To codependents, love is perhaps the highest ideal. Relationships give our lives meaning and purpose. They enliven and motivate us, validate our self-esteem, and soothe our fears of loneliness. Too often a beautiful romance turns sour. What was a wonderful dream becomes a painful nightmare. Yet when the relationship turns toxic, ending it may be as hard as falling in love was easy!
Darlene Lancer, JD, LMFT is a marriage and family therapist. She is a relationship expert and author of “Codependency for Dummies” and “Conquering Codependency and Shame: 8 Steps to Freeing the True You,” as well as five ebooks. She has worked extensively in the field of addiction and codependency. Her work is informed by training in Self-Psychology, Voice-Dialogue, Dream Analysis, Jungian Therapy, Psychoanalytic Psychotherapy, Somatic Work, EFT, and Hypnosis. She has also previously supervised other therapists as an AAMFT Approved Supervisor and practiced law as an entertainment attorney.
The Chemistry of Romance
Our brains are wired to fall in love – to feel the bliss and euphoria of romance, to enjoy pleasure, and to bond and procreate. Feel-good neurochemicals flood the brain at each stage of lust, attraction, and attachment. Dopamine provides ecstatic feelings that can be as addictive as cocaine. Oxycontin, the “cuddle hormone,” released during orgasm, is linked to bonding and increases trust and loyalty in romantic attachments.
The Psychology of Romance – Whom We Find Attractive
Psychology plays a role, too. Our self-esteem, mental and emotional health, life experiences, and family relations all influence whom we’re attracted to. Experiences, both positive and negative, impact our choices and make someone appear more or less attractive. We’re attracted to subtle physical attributes and emotional and behavioral patterns shared with a member of our family even before they become apparent.
The Ideal Stage of Romance
Healthy idealization is normal and helps us fall in love. We admire our beloved, are willing to explore our partner’s interests, and accept his or her idiosyncrasies. We feel more alive because love also brings out parts of our personality that were dormant. We might feel manlier or more womanly, more emphatic, generous, hopeful, and more willing to try new things.
Although healthy idealization doesn’t blind us to serious warning signs of problems, if we’re depressed or have low self-esteem, we’re more likely to overlook signs of trouble or accept behavior that is disrespectful, dishonest. or abusive. Romance can lift our depressed mood and fuel codependency and love addiction when we seek a relationship in order to put an end to our loneliness or emptiness. When we lack support or are unhappy, we might rush into a relationship before really knowing our partner, sometimes referred to as “love on the rebound” or a “transitional relationship” following a breakup. or divorce. It’s far better to first recover from a breakup.
The Ordeal Stage of Romance
After the initial ideal stage, we learn more things about our partner that displease us. We discover habits and flaws we dislike and attitudes we believe to be ignorant or distasteful. In fact, some of the same traits that attracted us now annoy us. Additionally, as the high wears off, we start to revert to our ordinary personalities. We don’t feel as expansive and unselfish. Now we complain that our needs aren’t being met. We’ve changed, and so has our partner. Yet, we want those blissful feelings back.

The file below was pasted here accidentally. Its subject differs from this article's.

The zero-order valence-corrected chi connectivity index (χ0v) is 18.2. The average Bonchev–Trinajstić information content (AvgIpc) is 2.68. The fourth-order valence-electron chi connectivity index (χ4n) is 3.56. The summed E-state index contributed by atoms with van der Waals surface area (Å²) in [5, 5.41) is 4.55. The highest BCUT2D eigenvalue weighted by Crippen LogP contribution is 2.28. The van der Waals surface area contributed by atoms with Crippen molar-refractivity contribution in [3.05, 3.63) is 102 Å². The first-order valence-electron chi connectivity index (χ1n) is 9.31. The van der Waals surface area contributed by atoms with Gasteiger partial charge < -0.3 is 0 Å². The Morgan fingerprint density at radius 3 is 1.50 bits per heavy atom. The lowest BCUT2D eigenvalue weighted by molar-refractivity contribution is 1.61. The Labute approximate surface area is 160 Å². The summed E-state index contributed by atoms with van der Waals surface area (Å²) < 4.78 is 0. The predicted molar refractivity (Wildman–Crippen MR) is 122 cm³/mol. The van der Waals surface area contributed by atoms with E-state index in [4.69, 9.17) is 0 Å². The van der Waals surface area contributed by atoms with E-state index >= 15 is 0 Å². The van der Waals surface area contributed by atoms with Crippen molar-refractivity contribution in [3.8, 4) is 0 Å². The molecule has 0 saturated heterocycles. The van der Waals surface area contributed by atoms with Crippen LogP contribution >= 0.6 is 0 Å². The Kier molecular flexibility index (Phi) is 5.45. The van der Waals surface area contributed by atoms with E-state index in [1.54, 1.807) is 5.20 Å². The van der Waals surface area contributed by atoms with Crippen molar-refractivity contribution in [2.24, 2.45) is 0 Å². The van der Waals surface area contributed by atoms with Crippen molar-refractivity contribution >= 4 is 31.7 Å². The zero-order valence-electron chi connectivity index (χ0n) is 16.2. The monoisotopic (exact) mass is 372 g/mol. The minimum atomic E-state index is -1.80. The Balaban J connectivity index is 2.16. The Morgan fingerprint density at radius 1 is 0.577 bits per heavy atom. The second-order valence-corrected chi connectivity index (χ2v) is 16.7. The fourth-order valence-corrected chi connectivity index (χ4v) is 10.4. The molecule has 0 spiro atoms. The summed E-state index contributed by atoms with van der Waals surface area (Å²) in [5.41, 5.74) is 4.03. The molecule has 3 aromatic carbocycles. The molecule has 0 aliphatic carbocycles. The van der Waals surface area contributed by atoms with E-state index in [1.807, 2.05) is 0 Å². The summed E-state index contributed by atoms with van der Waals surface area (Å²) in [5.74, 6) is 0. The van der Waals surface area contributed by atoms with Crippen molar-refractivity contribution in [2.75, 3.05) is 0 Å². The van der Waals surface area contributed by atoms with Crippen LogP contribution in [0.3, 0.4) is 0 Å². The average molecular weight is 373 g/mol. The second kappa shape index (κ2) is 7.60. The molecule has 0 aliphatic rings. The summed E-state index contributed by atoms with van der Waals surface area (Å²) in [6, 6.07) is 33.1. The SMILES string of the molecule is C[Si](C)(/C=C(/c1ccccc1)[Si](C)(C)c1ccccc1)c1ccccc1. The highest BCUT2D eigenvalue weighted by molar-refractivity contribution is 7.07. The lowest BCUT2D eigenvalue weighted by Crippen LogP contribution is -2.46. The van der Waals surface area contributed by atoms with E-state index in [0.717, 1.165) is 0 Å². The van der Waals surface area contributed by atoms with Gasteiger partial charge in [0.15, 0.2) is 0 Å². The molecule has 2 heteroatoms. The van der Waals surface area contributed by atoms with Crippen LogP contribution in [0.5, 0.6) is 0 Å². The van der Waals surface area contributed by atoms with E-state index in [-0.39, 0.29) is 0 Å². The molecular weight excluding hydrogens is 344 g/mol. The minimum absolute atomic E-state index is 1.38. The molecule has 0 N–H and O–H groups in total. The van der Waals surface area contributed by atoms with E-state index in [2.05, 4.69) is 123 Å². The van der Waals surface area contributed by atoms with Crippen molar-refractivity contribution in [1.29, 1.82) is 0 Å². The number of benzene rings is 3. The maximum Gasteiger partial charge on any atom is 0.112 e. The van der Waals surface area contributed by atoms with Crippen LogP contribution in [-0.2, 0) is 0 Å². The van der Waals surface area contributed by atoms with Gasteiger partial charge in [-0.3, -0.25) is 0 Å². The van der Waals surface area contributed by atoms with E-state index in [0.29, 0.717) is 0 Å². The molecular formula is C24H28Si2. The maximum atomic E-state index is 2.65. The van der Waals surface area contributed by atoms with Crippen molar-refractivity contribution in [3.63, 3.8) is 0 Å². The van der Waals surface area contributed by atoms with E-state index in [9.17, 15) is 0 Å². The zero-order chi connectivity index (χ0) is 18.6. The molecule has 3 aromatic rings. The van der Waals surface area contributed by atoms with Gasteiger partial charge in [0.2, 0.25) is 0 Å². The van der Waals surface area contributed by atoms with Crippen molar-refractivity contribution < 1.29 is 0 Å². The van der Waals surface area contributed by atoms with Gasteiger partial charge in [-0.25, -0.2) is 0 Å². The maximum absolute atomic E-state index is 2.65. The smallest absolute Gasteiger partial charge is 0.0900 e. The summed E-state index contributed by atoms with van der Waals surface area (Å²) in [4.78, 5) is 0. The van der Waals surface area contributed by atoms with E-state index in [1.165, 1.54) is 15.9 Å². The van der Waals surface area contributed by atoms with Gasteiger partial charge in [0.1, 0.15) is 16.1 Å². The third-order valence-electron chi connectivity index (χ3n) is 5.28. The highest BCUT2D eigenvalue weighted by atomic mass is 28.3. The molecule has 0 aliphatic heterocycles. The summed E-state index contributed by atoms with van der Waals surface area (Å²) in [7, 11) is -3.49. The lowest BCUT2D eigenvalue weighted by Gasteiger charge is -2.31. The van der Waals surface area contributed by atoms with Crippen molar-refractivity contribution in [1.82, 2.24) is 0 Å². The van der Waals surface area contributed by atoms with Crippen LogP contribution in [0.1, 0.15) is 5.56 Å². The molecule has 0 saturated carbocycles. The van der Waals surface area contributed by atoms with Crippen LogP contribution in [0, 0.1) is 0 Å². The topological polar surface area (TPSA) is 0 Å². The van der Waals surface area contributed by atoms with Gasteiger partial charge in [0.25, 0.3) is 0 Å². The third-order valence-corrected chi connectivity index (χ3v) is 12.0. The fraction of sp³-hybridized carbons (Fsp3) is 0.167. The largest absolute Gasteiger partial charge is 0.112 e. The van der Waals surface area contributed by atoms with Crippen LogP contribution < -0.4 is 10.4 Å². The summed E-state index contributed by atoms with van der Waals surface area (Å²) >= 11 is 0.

Two things happen next that can damage relationships. Now that we’re attached and fear the relationship ending, we hold back feelings, wants, and needs. This puts up walls to intimacy, the secret sauce that keeps love alive. We withdraw and breed resentments. As romance and idealization fade, the second fatal mistake is to complain and try to turn our partner into who we first idealized him or her to be. Our partner will resent this.
Many codependents, who get quickly involved for the reasons stated above, will sacrifice their own happiness and continue in a relationship for years trying to change, help, and fix their partner. The dysfunctional family dynamics of their childhood often get repeated in their marriages and relationships. Change requires healing our past and overcoming shame to feel entitled to love and appreciation.
Getting to the Real Deal
We might not want to continue a relationship that has serious problems. (See Codependency for Dummies for minimal and optimal relationship ingredients.) Getting past the ordeal to the real deal requires self-esteem, courage, acceptance, and assertiveness skills. It also necessitates the ability to honestly speak up about our needs and wants, to share feelings, compromise, and resolve conflict.
Steps You Can Take
We will attract someone who treats us the way we expect to be treated. As we value ourselves more, whom we are attracted to will change, and we will naturally avoid someone who doesn’t treat us well or meet our needs.
• Take time to get to really know the person and how you both resolve conflict.
• Know yourself, your needs, wants, and limits. (Do the exercises in Codependency for Dummies.)
• Remember that sex releases oxytocin and increases bonding (though it can occur without it).
• Don’t hide who you are, including your needs. Speak up when you dislike something.
• Talk honestly about your expectations in a relationship. If the other person doesn’t want the same things, end it.
• Self-worth is essential to healthy relationships and can predict a relationship outcome Read “Codependency: The Effect of Low Self-Esteem on Relationships.” Get How to Raise Your Self-Esteem.
• Learn to assertively express your feelings, needs, and wants and set boundaries. Get How To Speak Your Mind – Become Assertive and Set Limits and the webinar How to Be Assertive.
• Read “How to Change Your Attachment Style,” and take the quiz.